WaPo out to lunch

The Washington Post's ombudsman has a meandering, puzzling piece on the paper's coverage of the Wright matter, which begins with an acknowledgment that the paper only covered Wright's outrageous statements after the controversy broke out elsewhere and the internet videos "drove the story".

She admits that others had covered his fiery sermons even years earlier, that  the Post's religious writer had twice pitched the story but "was turned down by[unnamed] editors on the Metro and National desks".

In the source of her rambling discourse on the matter, Ms. Howell reports

"[T]he Post hasn't reported in print that McCain has repudiated some views of supporter John Hagee, an evangelist, that were perceived as anti-Catholic. Clinton is a Methodist, and that church's governing body is considering divesting itself of investments in Israel; that's another story."

In the meantime,eyeonthepost.org  reports:

Philip Bennett, the Washington Post's Managing Editor, in addressing an audience at the University of California at Irvine, Center for the Study of Democracy, on March 3, 2008 spoke of the need for greater understanding of the tenets of the Islamic faith and its terminology. Bennett claims poor Arabic translations give rise to "confusion." Reminiscent of the Post's decision to stop calling Palestinian terrorists "terrorists" (now, they're just "fighters" to the Post), Bennett reported that Washington Post editors are now having a difficult time deciding whether they ought to call Islamists "Islamists." (Media to Blame for Islamic Misconceptions, Daily Pilot, 3-3-08). We can't wait to see the Orwellian distortion that will emerge from this internal debate. 

There's much more about Bennett and his policies on avoiding the word terrorist and other linguistic contortions necessary to sugar coat the ugly truth.
The Washington Post's ombudsman has a meandering, puzzling piece on the paper's coverage of the Wright matter, which begins with an acknowledgment that the paper only covered Wright's outrageous statements after the controversy broke out elsewhere and the internet videos "drove the story".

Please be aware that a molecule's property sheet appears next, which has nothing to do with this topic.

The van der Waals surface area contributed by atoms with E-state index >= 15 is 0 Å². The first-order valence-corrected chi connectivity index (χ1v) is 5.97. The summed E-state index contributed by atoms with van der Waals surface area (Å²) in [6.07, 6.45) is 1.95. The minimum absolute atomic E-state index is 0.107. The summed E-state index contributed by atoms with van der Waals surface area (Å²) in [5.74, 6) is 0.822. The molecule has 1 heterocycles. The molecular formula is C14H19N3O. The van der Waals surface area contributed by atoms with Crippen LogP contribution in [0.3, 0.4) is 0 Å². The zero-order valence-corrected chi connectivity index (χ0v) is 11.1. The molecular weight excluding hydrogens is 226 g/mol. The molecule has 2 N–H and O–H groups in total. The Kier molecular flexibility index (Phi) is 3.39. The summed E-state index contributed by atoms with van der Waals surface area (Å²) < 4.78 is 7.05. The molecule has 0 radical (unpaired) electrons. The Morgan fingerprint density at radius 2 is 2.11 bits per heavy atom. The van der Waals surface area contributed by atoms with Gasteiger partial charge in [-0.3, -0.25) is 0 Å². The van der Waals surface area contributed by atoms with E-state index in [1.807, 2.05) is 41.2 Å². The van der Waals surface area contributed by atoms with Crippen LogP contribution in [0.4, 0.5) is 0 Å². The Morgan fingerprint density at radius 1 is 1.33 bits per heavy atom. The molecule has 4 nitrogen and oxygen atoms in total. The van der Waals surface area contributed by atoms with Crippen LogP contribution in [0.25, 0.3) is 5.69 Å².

She admits that others had covered his fiery sermons even years earlier, that  the Post's religious writer had twice pitched the story but "was turned down by[unnamed] editors on the Metro and National desks".

In the source of her rambling discourse on the matter, Ms. Howell reports

"[T]he Post hasn't reported in print that McCain has repudiated some views of supporter John Hagee, an evangelist, that were perceived as anti-Catholic. Clinton is a Methodist, and that church's governing body is considering divesting itself of investments in Israel; that's another story."

In the meantime,eyeonthepost.org  reports:

Philip Bennett, the Washington Post's Managing Editor, in addressing an audience at the University of California at Irvine, Center for the Study of Democracy, on March 3, 2008 spoke of the need for greater understanding of the tenets of the Islamic faith and its terminology. Bennett claims poor Arabic translations give rise to "confusion." Reminiscent of the Post's decision to stop calling Palestinian terrorists "terrorists" (now, they're just "fighters" to the Post), Bennett reported that Washington Post editors are now having a difficult time deciding whether they ought to call Islamists "Islamists." (Media to Blame for Islamic Misconceptions, Daily Pilot, 3-3-08). We can't wait to see the Orwellian distortion that will emerge from this internal debate. 

There's much more about Bennett and his policies on avoiding the word terrorist and other linguistic contortions necessary to sugar coat the ugly truth.